a Acquisition cost may be used to calculate depreciation for short-lived assets and for assets constructed or purchased recently.
a Prevailing market value should be used to calculate depreciation for those assets that were constructed or purchased long ago.
c The estimated salvage value of the assets at the end of their economic life.
d The differences between columns (1) and (3) or (2) and (3)
e The number of useful years of the asset.
f The proportion of the asset used for fish farming or for a given pond operation.
g Depreciation is calculated by diving column 4 by column 5 and then multiplying by column 6.
a Such as fry, fingerlings, growers market size, etc.
b Number or kg of each type stock in the pond.
c Difference between the values of beginning and ending inventories.
Based on annual records, several indicators that evaluate the performance of an operation can be calculated.
Profit = TR – TC
TR = Gross revenue
TC = Total cost of production
Average rate of return = Profit/Initial investment
It represents the average earning power for the investment. This measure is useful for those fish farmers who invest a substantial amount in capital items.
Rate of return on operating cost = Profit/Operating cost
This is a useful measure for those fish farmers who farm on rental basis.
Amount of Major Input per Unit of Area
Amount of Major Input Unit of Protein Output
• The basic premise of the survey is that the
data furnished by the respondent represents
an honest effort to answer the questions
that are asked in a personal interview or
a mail questionnaire.
• The survey is an extremely important method
of providing basic information about current
status, problems, and constraints on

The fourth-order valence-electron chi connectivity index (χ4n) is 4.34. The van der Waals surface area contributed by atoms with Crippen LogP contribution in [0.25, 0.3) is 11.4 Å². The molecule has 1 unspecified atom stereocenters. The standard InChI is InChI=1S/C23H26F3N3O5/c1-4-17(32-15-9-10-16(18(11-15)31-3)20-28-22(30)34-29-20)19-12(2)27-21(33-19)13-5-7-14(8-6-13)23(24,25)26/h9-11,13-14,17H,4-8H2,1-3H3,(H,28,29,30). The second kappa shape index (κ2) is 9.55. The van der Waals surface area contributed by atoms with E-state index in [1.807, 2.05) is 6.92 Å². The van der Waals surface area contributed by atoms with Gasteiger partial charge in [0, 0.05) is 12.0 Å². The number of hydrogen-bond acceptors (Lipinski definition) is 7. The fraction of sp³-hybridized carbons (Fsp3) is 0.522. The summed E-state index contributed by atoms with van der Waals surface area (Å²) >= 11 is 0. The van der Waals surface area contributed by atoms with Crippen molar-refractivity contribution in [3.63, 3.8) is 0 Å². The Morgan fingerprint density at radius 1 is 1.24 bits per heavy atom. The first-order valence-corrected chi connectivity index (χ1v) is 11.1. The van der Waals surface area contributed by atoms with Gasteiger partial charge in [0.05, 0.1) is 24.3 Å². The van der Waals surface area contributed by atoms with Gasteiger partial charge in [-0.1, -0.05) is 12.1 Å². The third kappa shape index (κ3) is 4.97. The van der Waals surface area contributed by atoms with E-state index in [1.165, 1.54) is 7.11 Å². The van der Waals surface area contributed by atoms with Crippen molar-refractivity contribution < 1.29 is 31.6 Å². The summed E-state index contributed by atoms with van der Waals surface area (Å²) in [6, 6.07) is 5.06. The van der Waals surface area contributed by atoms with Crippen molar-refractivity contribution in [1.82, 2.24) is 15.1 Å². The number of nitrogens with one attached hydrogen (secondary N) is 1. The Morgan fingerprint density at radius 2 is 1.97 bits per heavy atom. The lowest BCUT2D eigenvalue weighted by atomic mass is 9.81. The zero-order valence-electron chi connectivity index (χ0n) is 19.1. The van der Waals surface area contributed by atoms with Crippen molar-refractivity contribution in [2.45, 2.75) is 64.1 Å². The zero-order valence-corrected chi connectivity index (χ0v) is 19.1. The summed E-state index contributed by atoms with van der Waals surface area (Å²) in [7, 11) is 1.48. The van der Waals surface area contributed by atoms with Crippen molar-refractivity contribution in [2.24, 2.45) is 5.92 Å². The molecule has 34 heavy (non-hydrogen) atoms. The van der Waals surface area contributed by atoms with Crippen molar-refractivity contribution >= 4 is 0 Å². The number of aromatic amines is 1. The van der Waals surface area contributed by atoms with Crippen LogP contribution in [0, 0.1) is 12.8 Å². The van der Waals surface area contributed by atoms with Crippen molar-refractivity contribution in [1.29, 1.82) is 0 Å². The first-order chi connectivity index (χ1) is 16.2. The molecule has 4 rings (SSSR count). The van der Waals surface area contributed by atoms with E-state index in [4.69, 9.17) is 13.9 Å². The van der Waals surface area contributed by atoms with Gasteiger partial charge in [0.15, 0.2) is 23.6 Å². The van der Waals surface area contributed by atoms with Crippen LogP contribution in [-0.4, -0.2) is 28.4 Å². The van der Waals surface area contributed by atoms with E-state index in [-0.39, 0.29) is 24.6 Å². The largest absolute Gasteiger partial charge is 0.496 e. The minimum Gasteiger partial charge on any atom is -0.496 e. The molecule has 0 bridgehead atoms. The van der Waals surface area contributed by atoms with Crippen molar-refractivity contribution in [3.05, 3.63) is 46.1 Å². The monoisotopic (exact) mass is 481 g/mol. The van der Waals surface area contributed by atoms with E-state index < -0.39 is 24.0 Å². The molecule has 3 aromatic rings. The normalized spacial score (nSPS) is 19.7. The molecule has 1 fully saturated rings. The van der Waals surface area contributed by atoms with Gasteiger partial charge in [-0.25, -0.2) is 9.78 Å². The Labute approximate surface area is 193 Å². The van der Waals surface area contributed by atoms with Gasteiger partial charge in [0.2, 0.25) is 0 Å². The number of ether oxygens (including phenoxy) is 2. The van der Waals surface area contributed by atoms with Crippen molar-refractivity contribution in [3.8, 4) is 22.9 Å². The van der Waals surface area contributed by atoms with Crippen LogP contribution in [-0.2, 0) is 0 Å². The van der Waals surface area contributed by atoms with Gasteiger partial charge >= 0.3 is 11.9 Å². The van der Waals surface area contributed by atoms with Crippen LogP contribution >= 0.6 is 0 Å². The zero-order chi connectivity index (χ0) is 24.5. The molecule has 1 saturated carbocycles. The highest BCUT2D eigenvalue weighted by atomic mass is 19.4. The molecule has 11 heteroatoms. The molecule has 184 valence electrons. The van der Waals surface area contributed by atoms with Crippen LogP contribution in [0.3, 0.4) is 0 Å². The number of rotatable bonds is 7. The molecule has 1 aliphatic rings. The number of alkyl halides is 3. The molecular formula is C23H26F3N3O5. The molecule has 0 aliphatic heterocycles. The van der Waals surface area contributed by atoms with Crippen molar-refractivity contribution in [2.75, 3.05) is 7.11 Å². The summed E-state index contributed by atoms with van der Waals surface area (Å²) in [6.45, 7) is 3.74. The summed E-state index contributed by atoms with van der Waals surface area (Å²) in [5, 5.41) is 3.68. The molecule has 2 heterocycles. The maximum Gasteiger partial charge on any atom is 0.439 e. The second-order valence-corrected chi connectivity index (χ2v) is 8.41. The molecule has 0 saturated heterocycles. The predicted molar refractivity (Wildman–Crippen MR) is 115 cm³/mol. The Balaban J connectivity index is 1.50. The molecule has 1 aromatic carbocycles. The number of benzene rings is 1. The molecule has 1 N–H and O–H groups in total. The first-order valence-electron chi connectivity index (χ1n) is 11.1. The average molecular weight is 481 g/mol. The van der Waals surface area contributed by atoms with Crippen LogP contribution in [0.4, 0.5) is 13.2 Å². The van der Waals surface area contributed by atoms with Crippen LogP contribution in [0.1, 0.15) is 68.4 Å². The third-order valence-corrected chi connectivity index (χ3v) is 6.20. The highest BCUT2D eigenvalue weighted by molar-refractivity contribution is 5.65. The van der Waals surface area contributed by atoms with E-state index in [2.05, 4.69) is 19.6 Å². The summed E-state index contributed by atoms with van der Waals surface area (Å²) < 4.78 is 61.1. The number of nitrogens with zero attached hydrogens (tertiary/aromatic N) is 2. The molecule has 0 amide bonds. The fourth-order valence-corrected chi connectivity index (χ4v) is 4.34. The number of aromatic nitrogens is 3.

aquaculture development and on policymaking.
Procedure of Socioeconomic Survey
• Define the problems and objectives
• Determine the sample plan
•Develop a questionnaire
• Gather the data
• Analyze the data
- To examine the socioeconomic status and practice of the aquaculture industry (by species) from fry gathering (or production) through pond rearing, harvesting, processing, and marketing;
- To analyze the details of production costs (fixed and operating) and the returns from different culture techniques and systems (intensive versus extensive, monoculture versus polyculture, etc.) used on various farm sizes and in different locations;
- To identify the major factors affecting the productivity and profitability;
- To study the market potential and to examine the market structures and channels; and
- To identify the socioeconomic constraints on development.
The method best suited to the survey should be selected.
- Simple words and sentences should be used;
Principles in creating a questionnaire
• It is very important that it be tested in the field before beginning the general survey.
• This initial test will determine the weaknesses in the questionnaire; thereafter, further testing and revising should be continued until test questionnaire is perfected.
The accuracy of the survey will be enhanced if the interviewers are well trained. All interviewers must fully understand the purpose of the survey, the sample plan, and the questionnaire itself. They should be carefully instructed on conducting the interview, the meaning and reasoning behind each question, and the manner of recording specific comments.
(1) Name of respondent
A. General Information
(2) Address of respondent
(3) Location of Pond
(4) Pond areas:
(5) Water Supply
(6) Experience: Years farm in operation
(7) Pond ownership
B. Stocking/Pond No.
(1) Beginning inventory
(2) Cost or fry per crop
(3) Source of stocking materials
(4) How is price of fry/fingerlings determined
(5) Number of stocking per crop
C. Feed/Fertilizer/Pesticides/Pond No
D. Labor/Pond No.
Repair and maintenance
E. Harvesting/Pond No.
(1) Channels and costs
(2) Method of payment: Cash, Credit
(3) Sale to same buyers
(1) Loans borrowed for initial capital
(2) Sources of loans , amount of loans and interest
(3) What factors accounted for the choice of the particular source
(4) What problems do you encounter in borrowing
H. Other farm expenses for entire farm
Fuel and oil
I. Inventory of Assets
Residence (on farm)
J. Problems and Other Information
(1) What problems are encountered in the industry?
Unfavorable price structure
Lack of proper infrastructure
Unavailability of credit
Shortage of fry
High price of inputs such as feed, fertilizer, ice, Fuel.
Lack of extension service
Lack of skilled workers
(2) Can government help to improve the industry?
(3) Percentage of operator’s income from fish culture
(4) Source of other income (specify)
(5) Mortality rate from stocking to harvesting (percent)
(6) Number of harvests per crop
(7) Reason for harvesting schedule:
To optimize production
To get highest price
Availability of fry restocking
Need for money
(8) Method of harvesting